Paths to a sustainability university

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Environmental Lecture Series of TUM’s Student Coucil provides impulses for transformation

Elias Singer, Werner Lang, Lucia Layritz, and the moderation team at the fishbow
Elias Singer, Werner Lang, Lucia Layritz, and the moderation team at the fishbowl discussion on the role of universities in climate crisis.
To counter the climate crisis, fundamental societal change is just as indispensable as groundbreaking technological innovation. Universities, as places of research and transfer, have an outstanding role to play in this. On May 31, in a fishbowl format entitled "The Role of Universities in the Climate Crisis and Climate Policy," members of TUM discussed how this role can be shaped. The event is part of the Environmental Lecture Series organized by the Environmental Department of TUM’s Student Council in the summer semester 2023.

Under the title "The Climate Drama, Are we taking action or just acting like it?" renowned international experts from the natural sciences, social sciences and humanities are addressing the multifaceted impacts and demands of the climate crisis. They focus on political aspects as well as economic, technical, legal and psychological ones. The lecture series in the summer semester 2023 will run until July 18. The program can be found at umwelt.asta.tum.de/en/ringvorlesung/ . The next lecture will be given by Scottish computer scientist and economist Paul William Cockshott on June 6 on the question of economic planning in the age of climate crisis.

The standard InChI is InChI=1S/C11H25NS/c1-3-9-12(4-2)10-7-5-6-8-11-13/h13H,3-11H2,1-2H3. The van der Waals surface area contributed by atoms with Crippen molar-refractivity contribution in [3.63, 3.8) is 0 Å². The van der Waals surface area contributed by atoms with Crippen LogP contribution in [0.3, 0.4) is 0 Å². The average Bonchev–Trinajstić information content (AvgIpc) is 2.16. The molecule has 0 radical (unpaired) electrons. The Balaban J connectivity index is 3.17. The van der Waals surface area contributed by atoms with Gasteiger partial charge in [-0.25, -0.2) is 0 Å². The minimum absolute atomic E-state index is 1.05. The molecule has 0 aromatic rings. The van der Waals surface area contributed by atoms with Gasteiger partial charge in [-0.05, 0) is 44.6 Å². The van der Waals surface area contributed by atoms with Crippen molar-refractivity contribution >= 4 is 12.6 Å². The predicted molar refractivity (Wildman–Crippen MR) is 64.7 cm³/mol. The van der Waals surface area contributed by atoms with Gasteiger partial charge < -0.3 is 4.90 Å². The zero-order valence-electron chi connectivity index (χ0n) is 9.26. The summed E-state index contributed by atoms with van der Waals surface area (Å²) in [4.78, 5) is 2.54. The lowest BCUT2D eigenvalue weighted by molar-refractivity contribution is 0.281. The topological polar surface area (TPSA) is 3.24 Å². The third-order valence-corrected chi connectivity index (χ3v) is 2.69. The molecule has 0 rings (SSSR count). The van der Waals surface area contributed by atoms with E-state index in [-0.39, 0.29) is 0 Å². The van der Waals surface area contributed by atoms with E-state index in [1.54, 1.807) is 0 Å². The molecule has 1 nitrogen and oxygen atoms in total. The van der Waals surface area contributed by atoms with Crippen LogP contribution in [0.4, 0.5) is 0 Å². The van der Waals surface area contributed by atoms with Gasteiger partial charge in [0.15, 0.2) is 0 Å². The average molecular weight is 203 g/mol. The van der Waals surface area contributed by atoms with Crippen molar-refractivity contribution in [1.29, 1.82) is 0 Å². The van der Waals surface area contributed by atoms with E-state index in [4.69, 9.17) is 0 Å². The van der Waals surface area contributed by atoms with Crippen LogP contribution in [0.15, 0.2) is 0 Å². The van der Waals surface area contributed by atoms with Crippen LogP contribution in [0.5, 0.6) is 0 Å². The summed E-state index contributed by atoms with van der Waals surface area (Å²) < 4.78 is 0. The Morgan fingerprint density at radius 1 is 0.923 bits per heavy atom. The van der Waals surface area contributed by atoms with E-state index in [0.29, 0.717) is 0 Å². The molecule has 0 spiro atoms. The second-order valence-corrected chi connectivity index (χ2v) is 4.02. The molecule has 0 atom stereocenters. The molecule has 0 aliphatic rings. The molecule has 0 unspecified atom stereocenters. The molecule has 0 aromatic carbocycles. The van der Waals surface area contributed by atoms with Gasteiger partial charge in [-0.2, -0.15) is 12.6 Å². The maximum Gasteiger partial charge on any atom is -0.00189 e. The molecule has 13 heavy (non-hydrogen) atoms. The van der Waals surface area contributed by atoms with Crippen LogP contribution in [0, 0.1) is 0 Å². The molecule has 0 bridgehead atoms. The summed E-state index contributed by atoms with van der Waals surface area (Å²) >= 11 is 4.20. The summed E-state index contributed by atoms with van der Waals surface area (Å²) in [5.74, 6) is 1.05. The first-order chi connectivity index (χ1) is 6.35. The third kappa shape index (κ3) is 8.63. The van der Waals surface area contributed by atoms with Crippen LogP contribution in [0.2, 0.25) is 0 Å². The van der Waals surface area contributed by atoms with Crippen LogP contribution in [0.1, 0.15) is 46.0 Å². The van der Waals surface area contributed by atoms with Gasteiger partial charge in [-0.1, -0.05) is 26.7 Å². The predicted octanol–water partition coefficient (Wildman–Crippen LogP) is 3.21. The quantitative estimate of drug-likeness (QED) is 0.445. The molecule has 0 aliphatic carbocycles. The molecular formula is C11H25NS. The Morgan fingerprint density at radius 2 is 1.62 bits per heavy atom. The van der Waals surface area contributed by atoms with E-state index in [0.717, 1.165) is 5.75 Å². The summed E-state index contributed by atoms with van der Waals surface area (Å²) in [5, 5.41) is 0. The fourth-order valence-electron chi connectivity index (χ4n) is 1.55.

Universities in transformation

At the fishbowl discussion on the role of universities in the climate crisis, Vice President for Sustainable Transformation Werner Lang, undergraduate student Elias Singer, and doctoral candidate Lucia Layritz exchanged ideas on how TUM can be made climate-friendly. They debated how sustainability can be embedded in all areas of teaching and how students and staff can be empowered to actively shape change. Another focus was on the transformation of the campuses, as TUM aspires to be climate-neutral in terms of its energy consumption by 2028 - an enormous challenge. But only if universities themselves become sustainable can they act as credible agents of sustainability transformation beyond the academic field.

TUM Sustainable Futures Strategy 2030

TUM is already taking very concrete steps towards this goal. With the Sustainable Futures Strategy 2030, the university, in collaboration with its staff and students, has developed a strategy that is committed to sustainability in all areas: from the promotion of research alliances on the topic and sustainable start-up initiatives, to resource-conserving campus operations and the expansion of Green Offices, to involvement in the countries of the Global South. This is how TUM’s sustainability vision is to become reality: "Through responsibility, talent, scientific excellence and innovative strength, we are shaping a sustainable transformation of societies to ensure health and prosperity in harmony with nature and the environment for future generations."